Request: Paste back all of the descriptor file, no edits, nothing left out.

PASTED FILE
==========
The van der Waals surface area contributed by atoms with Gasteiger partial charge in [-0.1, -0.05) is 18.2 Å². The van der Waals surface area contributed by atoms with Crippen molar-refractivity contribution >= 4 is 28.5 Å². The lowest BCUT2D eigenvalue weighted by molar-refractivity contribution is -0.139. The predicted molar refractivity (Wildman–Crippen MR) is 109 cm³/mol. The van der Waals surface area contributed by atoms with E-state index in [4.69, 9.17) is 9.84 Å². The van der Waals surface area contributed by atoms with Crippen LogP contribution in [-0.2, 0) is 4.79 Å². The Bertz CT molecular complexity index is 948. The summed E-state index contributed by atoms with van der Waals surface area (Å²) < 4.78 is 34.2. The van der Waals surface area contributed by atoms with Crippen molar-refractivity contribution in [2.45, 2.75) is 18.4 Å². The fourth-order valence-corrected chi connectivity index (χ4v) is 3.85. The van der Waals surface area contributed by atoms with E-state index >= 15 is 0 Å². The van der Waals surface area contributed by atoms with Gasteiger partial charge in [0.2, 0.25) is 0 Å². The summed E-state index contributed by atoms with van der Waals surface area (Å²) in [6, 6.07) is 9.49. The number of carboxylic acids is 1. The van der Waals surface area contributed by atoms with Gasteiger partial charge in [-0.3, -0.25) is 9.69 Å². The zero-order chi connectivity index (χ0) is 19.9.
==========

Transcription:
The van der Waals surface area contributed by atoms with Gasteiger partial charge in [-0.1, -0.05) is 18.2 Å². The van der Waals surface area contributed by atoms with Crippen molar-refractivity contribution >= 4 is 28.5 Å². The lowest BCUT2D eigenvalue weighted by molar-refractivity contribution is -0.139. The predicted molar refractivity (Wildman–Crippen MR) is 109 cm³/mol. The van der Waals surface area contributed by atoms with E-state index in [4.69, 9.17) is 9.84 Å². The van der Waals surface area contributed by atoms with Crippen LogP contribution in [-0.2, 0) is 4.79 Å². The Bertz CT molecular complexity index is 948. The summed E-state index contributed by atoms with van der Waals surface area (Å²) < 4.78 is 34.2. The van der Waals surface area contributed by atoms with Crippen molar-refractivity contribution in [2.45, 2.75) is 18.4 Å². The fourth-order valence-corrected chi connectivity index (χ4v) is 3.85. The van der Waals surface area contributed by atoms with E-state index >= 15 is 0 Å². The van der Waals surface area contributed by atoms with Gasteiger partial charge in [0.2, 0.25) is 0 Å². The summed E-state index contributed by atoms with van der Waals surface area (Å²) in [6, 6.07) is 9.49. The number of carboxylic acids is 1. The van der Waals surface area contributed by atoms with Gasteiger partial charge in [-0.3, -0.25) is 9.69 Å². The zero-order chi connectivity index (χ0) is 19.9.